We recommend that you come to Bali with an International drivers licence. They are simply an international version of what you can currently drive in your country and are inexpensive. So if you dont normally drive a motorbike then this will require a seperate licence. This is important when it comes to your travel and health insurance as most policies require you to have a current International drivers licence when claiming overseas. Please note every policy is different and it is important that you read the product disclosure statements.

According to the Balinese Police if you get pulled over (again why it is better to not be the driver) they can fine you (or you can pay your way out of it) for not having a valid local licence.

So how do you get a local licence?

If you hold a KITAS (1 year residency permit) or KITAP (5 year residency permit) you can get yourself a Sim A licence for driving a car or a Sim C licence for driving a motorbike. ‘Sim’ means drivers licence in Bahasa. You will need to visit the police administration centre and you can get yourself a five year licence.

A bike licence should cost about $80AUD and a car about double that but considering they last for five years it is reasonable.

Motorbike safety

Unfortunately you are forever hearing about motorbike accidents all you have to do is speak to an expat or check out all the Bali expat Facebook groups!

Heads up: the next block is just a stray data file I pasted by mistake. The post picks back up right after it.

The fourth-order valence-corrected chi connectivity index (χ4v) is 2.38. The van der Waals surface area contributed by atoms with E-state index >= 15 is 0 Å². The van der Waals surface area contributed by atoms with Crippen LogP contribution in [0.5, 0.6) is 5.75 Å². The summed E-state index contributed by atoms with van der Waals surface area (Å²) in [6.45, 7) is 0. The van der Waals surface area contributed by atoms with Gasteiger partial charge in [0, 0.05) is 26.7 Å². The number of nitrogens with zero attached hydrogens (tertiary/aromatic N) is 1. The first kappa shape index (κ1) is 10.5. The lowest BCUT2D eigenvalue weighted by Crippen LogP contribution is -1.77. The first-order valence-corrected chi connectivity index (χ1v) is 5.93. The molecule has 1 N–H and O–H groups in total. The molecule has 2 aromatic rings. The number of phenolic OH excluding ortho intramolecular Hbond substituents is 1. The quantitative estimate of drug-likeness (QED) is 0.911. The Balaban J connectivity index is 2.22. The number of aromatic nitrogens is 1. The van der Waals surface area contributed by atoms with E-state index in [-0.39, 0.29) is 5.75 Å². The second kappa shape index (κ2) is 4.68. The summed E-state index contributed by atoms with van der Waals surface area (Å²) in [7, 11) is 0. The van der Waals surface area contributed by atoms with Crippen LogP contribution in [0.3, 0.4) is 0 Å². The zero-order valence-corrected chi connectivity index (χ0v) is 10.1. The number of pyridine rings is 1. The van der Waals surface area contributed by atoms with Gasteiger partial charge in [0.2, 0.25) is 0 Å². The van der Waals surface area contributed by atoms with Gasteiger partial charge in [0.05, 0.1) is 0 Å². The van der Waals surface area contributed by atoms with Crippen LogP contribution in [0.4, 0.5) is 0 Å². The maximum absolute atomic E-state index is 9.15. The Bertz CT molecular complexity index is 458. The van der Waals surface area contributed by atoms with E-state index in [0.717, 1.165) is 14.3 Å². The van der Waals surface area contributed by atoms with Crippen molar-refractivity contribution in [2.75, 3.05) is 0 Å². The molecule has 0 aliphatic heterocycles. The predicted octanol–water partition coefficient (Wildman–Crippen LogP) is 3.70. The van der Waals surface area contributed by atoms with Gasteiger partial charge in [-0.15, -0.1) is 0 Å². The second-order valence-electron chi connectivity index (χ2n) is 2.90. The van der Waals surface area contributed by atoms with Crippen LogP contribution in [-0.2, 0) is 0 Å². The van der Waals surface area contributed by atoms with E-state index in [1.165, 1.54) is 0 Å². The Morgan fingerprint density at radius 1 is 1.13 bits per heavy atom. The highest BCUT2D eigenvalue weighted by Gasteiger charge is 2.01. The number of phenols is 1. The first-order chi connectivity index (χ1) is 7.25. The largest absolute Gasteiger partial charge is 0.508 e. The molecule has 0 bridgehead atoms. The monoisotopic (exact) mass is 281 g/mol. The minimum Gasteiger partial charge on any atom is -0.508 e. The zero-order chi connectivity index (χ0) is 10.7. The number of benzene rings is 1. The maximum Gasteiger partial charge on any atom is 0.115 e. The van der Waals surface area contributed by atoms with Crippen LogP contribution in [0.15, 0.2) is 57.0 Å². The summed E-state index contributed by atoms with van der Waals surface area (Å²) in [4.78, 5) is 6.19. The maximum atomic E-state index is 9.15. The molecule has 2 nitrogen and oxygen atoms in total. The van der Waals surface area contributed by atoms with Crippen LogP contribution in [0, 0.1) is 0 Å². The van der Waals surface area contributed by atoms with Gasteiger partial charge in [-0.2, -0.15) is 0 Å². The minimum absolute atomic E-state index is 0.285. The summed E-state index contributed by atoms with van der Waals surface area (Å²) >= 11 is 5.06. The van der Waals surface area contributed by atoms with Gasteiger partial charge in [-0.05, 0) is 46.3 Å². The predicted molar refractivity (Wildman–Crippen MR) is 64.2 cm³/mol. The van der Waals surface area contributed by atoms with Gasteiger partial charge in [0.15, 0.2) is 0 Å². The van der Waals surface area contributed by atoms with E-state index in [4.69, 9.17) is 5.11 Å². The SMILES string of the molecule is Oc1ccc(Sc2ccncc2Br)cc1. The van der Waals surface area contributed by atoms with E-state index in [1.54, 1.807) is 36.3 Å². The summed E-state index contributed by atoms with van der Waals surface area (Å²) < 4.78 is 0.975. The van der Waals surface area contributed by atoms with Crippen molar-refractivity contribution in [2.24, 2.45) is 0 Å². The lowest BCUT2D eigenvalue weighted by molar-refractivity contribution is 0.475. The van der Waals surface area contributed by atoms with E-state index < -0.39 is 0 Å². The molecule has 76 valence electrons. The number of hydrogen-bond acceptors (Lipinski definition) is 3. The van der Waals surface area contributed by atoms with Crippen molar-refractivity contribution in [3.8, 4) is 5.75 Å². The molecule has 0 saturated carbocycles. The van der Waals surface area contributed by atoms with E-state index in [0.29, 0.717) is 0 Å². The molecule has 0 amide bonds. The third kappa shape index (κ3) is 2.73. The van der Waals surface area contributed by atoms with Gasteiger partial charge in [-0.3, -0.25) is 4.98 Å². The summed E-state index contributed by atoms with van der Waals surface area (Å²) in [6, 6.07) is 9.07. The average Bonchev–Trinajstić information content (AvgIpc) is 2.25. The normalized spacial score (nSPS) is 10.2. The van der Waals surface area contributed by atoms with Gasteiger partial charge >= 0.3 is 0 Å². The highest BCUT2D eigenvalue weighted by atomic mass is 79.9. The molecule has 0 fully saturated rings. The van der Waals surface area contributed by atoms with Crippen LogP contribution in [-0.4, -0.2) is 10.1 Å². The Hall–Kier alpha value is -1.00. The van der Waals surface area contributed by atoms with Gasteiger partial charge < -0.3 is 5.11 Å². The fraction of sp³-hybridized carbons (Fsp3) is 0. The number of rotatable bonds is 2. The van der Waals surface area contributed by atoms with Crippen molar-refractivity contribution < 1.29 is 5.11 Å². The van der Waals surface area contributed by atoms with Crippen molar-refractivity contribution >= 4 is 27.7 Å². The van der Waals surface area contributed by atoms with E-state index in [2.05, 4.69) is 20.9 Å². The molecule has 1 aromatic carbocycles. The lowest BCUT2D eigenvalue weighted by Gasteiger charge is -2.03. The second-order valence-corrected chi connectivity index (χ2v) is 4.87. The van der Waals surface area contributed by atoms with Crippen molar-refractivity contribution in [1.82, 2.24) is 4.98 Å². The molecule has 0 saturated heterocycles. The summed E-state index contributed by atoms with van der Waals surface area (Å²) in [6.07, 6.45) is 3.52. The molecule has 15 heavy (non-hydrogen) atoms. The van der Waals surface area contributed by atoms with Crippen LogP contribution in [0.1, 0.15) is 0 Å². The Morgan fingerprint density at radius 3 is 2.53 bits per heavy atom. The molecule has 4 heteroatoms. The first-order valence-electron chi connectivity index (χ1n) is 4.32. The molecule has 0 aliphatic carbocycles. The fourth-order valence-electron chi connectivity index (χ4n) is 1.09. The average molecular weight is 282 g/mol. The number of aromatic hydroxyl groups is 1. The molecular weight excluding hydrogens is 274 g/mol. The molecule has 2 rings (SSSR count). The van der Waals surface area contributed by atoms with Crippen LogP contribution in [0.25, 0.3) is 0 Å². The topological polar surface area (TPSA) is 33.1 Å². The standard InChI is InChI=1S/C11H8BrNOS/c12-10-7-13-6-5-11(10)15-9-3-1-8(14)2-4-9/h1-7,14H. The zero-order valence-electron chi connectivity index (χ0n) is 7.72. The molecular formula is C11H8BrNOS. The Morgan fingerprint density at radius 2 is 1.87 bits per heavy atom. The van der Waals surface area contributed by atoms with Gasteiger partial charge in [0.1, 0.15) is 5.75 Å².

For safety, it is best to buy an Australian (or International) standard helmet and take it to Bali as opposed to buying a helmet once you arrive. Local helmets although inexpensive are poor quality, usually foam covered in thick plastic. If you don’t bring a helmet with you – you may also be able to pick up a second hand one through an expat selling one on Facebook.

Another example of safety is around women on scooters and the possibility of their handbags being snatched, so it is advised to keep your valuables inside the seat compartment.

Living the island life in Bali, you need to have an open mind and that goes with understanding that driving in Bali is very different. Each day can present you with a new challenge. One day there might be road works due to flooding and the next day there might be a cremation and the road is closed.

Other ways to get around Bali

We have used Go Jek (car or bike), Grab, Uber and Blue Bird.  For example, you can order a Go Jek motorbike for as little as $2 a ride and they will provide you with a helmet.

They all have their own apps so make sure you download them in case.


Go Jek


Blue Bird

Be aware, there are many tourist neighbourhoods that have signs made up by the Banjar (like a local council) stating ‘No Grab/Go Jek’ or ‘Uber’ taxi’s allowed here.

This is to stop competition with the local taxi drivers. So be aware that usually an Uber can drop you off in a tourist area but you wont be able to order one for your return trip.

When we first arrived and were getting around this way we were often caught in a location where we got there for $5 and had to return by spending $20! Local taxi drivers often have set prices (usually on a display sign) and tend to not want to use the metre.

It may be a combination that suits you and your family. For example, a family could have a full-time driver, drive themselves occasionally, have one motorbike and used Go Jek.